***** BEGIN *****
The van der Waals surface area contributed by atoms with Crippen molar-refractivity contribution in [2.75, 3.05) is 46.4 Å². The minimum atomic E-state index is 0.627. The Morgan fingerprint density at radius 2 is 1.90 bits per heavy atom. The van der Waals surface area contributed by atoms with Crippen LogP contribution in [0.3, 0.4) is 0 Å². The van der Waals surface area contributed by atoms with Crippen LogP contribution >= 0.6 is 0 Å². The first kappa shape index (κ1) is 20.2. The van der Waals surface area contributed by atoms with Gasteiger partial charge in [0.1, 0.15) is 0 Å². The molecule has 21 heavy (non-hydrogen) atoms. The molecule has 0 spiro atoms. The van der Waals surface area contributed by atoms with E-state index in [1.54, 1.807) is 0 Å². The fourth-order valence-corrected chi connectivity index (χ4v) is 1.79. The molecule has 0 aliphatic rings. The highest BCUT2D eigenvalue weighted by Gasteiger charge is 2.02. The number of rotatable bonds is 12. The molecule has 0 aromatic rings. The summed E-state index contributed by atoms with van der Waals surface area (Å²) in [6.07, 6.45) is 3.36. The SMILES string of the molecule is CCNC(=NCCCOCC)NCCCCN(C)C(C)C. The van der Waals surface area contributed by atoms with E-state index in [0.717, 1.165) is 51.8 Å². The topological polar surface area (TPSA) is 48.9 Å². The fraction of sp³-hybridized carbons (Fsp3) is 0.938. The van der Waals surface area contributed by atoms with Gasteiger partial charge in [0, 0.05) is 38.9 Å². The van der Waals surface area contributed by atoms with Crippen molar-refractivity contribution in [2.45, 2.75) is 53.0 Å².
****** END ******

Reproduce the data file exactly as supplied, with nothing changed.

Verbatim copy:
The van der Waals surface area contributed by atoms with Crippen molar-refractivity contribution in [2.75, 3.05) is 46.4 Å². The minimum atomic E-state index is 0.627. The Morgan fingerprint density at radius 2 is 1.90 bits per heavy atom. The van der Waals surface area contributed by atoms with Crippen LogP contribution in [0.3, 0.4) is 0 Å². The van der Waals surface area contributed by atoms with Crippen LogP contribution >= 0.6 is 0 Å². The first kappa shape index (κ1) is 20.2. The van der Waals surface area contributed by atoms with Gasteiger partial charge in [0.1, 0.15) is 0 Å². The molecule has 21 heavy (non-hydrogen) atoms. The molecule has 0 spiro atoms. The van der Waals surface area contributed by atoms with E-state index in [1.54, 1.807) is 0 Å². The fourth-order valence-corrected chi connectivity index (χ4v) is 1.79. The molecule has 0 aliphatic rings. The highest BCUT2D eigenvalue weighted by Gasteiger charge is 2.02. The number of rotatable bonds is 12. The molecule has 0 aromatic rings. The summed E-state index contributed by atoms with van der Waals surface area (Å²) in [6.07, 6.45) is 3.36. The SMILES string of the molecule is CCNC(=NCCCOCC)NCCCCN(C)C(C)C. The van der Waals surface area contributed by atoms with E-state index in [0.717, 1.165) is 51.8 Å². The topological polar surface area (TPSA) is 48.9 Å². The fraction of sp³-hybridized carbons (Fsp3) is 0.938. The van der Waals surface area contributed by atoms with Gasteiger partial charge in [0, 0.05) is 38.9 Å². The van der Waals surface area contributed by atoms with Crippen molar-refractivity contribution in [2.45, 2.75) is 53.0 Å².